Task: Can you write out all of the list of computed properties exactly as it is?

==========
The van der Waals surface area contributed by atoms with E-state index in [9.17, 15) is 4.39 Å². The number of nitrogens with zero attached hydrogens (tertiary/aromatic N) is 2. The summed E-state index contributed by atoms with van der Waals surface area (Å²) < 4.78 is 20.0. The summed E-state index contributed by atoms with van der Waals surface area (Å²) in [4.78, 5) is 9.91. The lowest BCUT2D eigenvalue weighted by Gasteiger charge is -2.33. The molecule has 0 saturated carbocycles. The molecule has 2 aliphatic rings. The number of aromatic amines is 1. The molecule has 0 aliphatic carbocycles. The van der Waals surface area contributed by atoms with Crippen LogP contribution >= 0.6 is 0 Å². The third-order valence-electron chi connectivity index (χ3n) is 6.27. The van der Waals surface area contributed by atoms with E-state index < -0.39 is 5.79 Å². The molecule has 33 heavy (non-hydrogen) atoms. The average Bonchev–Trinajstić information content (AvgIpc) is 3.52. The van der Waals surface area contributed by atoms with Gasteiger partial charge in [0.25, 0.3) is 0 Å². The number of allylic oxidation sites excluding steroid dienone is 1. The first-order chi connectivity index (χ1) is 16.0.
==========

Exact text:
The van der Waals surface area contributed by atoms with E-state index in [9.17, 15) is 4.39 Å². The number of nitrogens with zero attached hydrogens (tertiary/aromatic N) is 2. The summed E-state index contributed by atoms with van der Waals surface area (Å²) < 4.78 is 20.0. The summed E-state index contributed by atoms with van der Waals surface area (Å²) in [4.78, 5) is 9.91. The lowest BCUT2D eigenvalue weighted by Gasteiger charge is -2.33. The molecule has 0 saturated carbocycles. The molecule has 2 aliphatic rings. The number of aromatic amines is 1. The molecule has 0 aliphatic carbocycles. The van der Waals surface area contributed by atoms with Crippen LogP contribution >= 0.6 is 0 Å². The third-order valence-electron chi connectivity index (χ3n) is 6.27. The van der Waals surface area contributed by atoms with E-state index < -0.39 is 5.79 Å². The molecule has 33 heavy (non-hydrogen) atoms. The average Bonchev–Trinajstić information content (AvgIpc) is 3.52. The van der Waals surface area contributed by atoms with Gasteiger partial charge in [0.25, 0.3) is 0 Å². The number of allylic oxidation sites excluding steroid dienone is 1. The first-order chi connectivity index (χ1) is 16.0.